When it was announced Paige was pitching the night of the 25th, attendance soared. Old Satchel put 9289 "butts in the seats." Four times as many people came out to see the nearly 60 year old hurler compared to the night before. The opponent? The lowly Boston Red Sox who were just four games better than the A's at that point in the season on their way to a ninth place finish.

Satch got the start and for three innings he was untouchable. And that was that. He faced 10 batters in three innings, did not give up a run, struck out one and did not walk a batter. The lone hit was by Red Sox future Hall of Famer, Carl Yasztremski. A harmless double in the first.
Paige began the game getting Jim Gosger to pop out. He ended his string getting Gosger to ground out to short. He faced one over the minimum and was remarkable. He left leading 1-0 in a game the A's eventually lost to Boston, 5-2. He didn't qualify for the win if they had won. He was taken out after three innings with the minimum needed by a starter being five innings. He was relieved for the last time by Diego Segui.
Paige got his final at bat in the big leagues in that game. He struck out.  

Paige's career was legendary. There was talk he would be the first player to break the color barrier but that honor went to Jackie Robinson. Hit finally got his chance with the Indians in 1948 and pitched in the World Series. He was 42 and faced two batters, got them out, and also was called for a balk. A rarity at any level, let alone a World Series game. That season he went 6-1 with a 2.47 ERA.

During his Major League career he saved 33 games, or five more than his 28 wins. He lost 31. His 3.29 ERA was respectable, especially for a pitcher who game to the big leagues at an advanced age. He pitched for four other seasons after the initial rookie year. At age 45 he tossed 138 innings and at age 46 he threw another 117. In 1952 he also tossed a pair of shutouts.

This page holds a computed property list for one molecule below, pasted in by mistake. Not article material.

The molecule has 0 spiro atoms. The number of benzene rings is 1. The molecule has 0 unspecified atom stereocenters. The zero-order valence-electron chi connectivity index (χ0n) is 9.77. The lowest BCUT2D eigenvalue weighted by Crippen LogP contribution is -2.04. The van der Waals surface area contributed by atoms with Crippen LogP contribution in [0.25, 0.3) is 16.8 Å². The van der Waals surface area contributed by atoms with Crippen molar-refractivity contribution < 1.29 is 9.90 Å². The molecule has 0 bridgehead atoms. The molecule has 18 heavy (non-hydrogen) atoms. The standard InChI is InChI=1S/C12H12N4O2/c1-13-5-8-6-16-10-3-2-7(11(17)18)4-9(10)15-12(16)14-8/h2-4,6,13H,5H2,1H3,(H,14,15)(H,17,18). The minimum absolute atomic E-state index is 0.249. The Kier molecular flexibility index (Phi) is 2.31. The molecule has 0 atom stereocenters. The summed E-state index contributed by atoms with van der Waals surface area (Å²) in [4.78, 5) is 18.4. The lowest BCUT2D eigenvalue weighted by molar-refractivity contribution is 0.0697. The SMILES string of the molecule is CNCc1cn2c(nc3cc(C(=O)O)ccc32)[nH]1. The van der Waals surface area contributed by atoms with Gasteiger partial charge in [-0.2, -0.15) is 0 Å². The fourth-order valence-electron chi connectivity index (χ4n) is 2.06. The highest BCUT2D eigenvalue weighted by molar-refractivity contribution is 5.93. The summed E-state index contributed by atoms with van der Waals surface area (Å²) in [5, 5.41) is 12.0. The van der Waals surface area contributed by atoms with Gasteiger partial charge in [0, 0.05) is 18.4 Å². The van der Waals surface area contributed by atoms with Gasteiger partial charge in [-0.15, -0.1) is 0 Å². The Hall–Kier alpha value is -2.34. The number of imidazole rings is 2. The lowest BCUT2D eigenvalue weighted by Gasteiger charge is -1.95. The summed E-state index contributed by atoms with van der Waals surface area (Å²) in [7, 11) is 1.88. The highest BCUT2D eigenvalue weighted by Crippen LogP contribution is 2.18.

Paige passed away in Kansas City in 1982 at the age of 76. He was inducted into the Hall of Fame in 1971 as the first of the Hall's Negro League Inductees.
Thank you to those of you who purchased my book after reading this column. It has been appreciated. 

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Wednesday, April 4, 2018

An Angelic Season 1962

TRIVIA QUESTION:  Who was the young pitcher for the Angels in 1962 at 19 years old, who would stake his claim as a major league outfielder starting a few years later, when he starred for the Twins in the 1970's?  

Wilbur Wood came over from the Pirates to the White Sox in 1967 in the Juan Pizarro trade, and after initially serving in the relief corps, became a starter who eventually would make history by starting both games of a double header. His knuckleball, teamed with that of Hoyt Wilhelm, gave both their own catchers fits as well as opposing hitters.

It usually takes years for an expansion team in major league baseball to reach the .500 mark, let alone have a winning season. When what looks like an ordinary run of the mill expansion team achieves a winning mark in only it's second season, it's reason to celebrate. Bring on the 1962 Los Angeles Angels. Not only did they finish with a winning record, they finished in third place in the American League (86-76) and spent almost a week, midway through the season, on top of the heep.